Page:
Sunday, February 1, 2009

Blogging is so 2006...

So I am trying this blogging thing (again) because Maggie has insisted.
This blog is not really intend for any audience. I do a lot of thinking, and I suppose that and a dollar will buy me a double cheeseburger at McDonald's. So I am attempting to record some of that thinking with the intent that if I am ever involved in a Memento type accident, or every "flashy thingy-ed" by Men in Black, I will have some vague notion of my past thought process. I do have a livejournal, however that is used for more of a scrapbook of articles, and poetry that I come across for me to look back on. For some reason, I feel I should not cross the streams - it would be bad.
So without further ado here it goes

Why my life is like the Theory of Evolution OR "Joe The Darwin"

One aspect of the Theory of Evolution is the idea of species evolving over time through a process of "punctuated equilibrium." Allow me to paraphrase an entire well researched and vetted school of scientific thought with a little help from Wikipedia:

Punctuated equilibrium is a theory in evolutionary biology which states that most sexually reproducing species experience little change for most of their geological history, and that when phenotypic evolution does occur, it is localized in rare, rapid events of branching speciation.

Taken that rather concise definition provided by psudonymic (real word? probably not) users on a collaborative internet encyclopedia, I will now magically put my own spin on it to relate it to my life:
Punctuated equilibrium is a theory in JOE'S LIFE which states that most SEX LOVING species experience little change for most of their EARTH-BOUND DAYS, and that when MIND EXPANDING AND LIFE CHANGING REVELATION does occur, it is localized in rare, rapid events of AWE INSPIRING AWESOMENESS.
Extrapolating to my past (this phrase means nothing), I find that most of my life has been spent in contented equilibrium, and that my worldview is expanded by these short bursts of extremely important events or ideas that crop up along the way. What is amazing is that most of them occurred completely by random chance. At no time did I decide I was going to sit down and have my mind blown, it just kind of happened:

Reading Chuck Klosterman: About three months ago, I picked up a book in Borders on a whim and started reading a random page. This book was Sex, Drugs, and Cocoa Puffs: A Low Culture Manifesto by Chuck Klosterman and the page I randomly turned to was an article on amateur porn. After devouring that tasty literary morsel (sounds extremely unsettling in context, don't you think?), I read another on "Saved By The Bell", and then another on the cereal industry. His writing seemed to be a transcript of the voices inside my head (is it also unsettling that Mark David Chapman probably had this exact same thought about The Cathcher in the Rye?) I still am continually amazed at the nonchalant profoundness of his writing.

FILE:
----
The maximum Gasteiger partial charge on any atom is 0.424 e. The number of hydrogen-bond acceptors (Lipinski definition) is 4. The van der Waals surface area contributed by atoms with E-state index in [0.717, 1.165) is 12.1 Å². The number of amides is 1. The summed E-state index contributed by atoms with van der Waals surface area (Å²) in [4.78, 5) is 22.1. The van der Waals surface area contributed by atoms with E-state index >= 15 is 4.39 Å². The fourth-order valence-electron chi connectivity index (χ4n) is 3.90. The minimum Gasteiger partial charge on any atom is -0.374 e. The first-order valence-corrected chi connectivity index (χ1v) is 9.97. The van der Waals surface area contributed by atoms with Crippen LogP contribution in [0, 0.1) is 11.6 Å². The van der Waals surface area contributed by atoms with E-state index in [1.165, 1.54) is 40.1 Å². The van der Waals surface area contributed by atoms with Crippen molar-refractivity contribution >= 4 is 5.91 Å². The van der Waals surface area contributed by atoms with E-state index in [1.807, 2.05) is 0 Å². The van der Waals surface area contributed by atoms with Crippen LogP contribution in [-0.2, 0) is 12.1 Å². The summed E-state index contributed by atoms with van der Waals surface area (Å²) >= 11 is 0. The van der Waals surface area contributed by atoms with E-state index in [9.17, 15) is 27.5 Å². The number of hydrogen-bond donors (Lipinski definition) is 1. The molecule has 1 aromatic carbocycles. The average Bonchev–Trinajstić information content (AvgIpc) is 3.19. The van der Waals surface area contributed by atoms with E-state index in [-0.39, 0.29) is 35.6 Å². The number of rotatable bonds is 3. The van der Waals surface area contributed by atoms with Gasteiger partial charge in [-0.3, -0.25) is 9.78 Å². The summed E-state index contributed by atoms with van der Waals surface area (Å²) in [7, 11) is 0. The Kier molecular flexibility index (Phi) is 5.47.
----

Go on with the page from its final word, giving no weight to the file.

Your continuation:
Seeing Bernstein's "Mass": Knowing nothing about the work, other than that Bernstein wrote it and it is rarely performed, I bought up a ticket two weeks in advance of the performance at the Kennedy Center. Little did I know that midway through the first half I would be sitting there with tears running down my face at the raw genius of the work. Now I was sitting in the third tier nosebleed section of the Concert hall and the stage appeared like an animated postage stamp, but during the "Agnus Dei" I literally glanced around for an exit and contemplated how I would leave if I needed to because it was so overwhelming. It boggles my mind that this piece, like so many other great works, was largely dismissed in it's own time. Why do people have a difficult time accepting great art in the context of their own time? Maybe it has something to do with what Jasper Johns said that "Art is either a complaint, or appeasement." Maybe this is a topic for another time...

Hearing Jack Gilbert Poetry: One of the most unheralded poets of our generation, producing a sparse, yet concise body of work(at least by the standards set by Collins and Bukowski), and set back afar from the mainstream consciousness is Jack Gilbert. His poetry is straightforward and intimate in ways we generally think poetry should not be. No abstract allusions (unless you consider pedestrian Greek mythology abstract), and no regular form, Gilbert says only what he can't avoid not saying. I saw him recite his poetry as a frail old man, carefully and deliberately reading each word, not out of artistic sensibility, but as a testament to his fragile physical state. I can't believe the room was not even full.

These are just small sampling of the important events and experiences that have shaped my life.
If there is one thing I am bad at (what am I saying?, there LOTS of things I am bad at)it is writing adequate conclusions. Maybe because other than death, nothing in life is ever truly ended...

...or maybe I just am not that good at writing conclusions.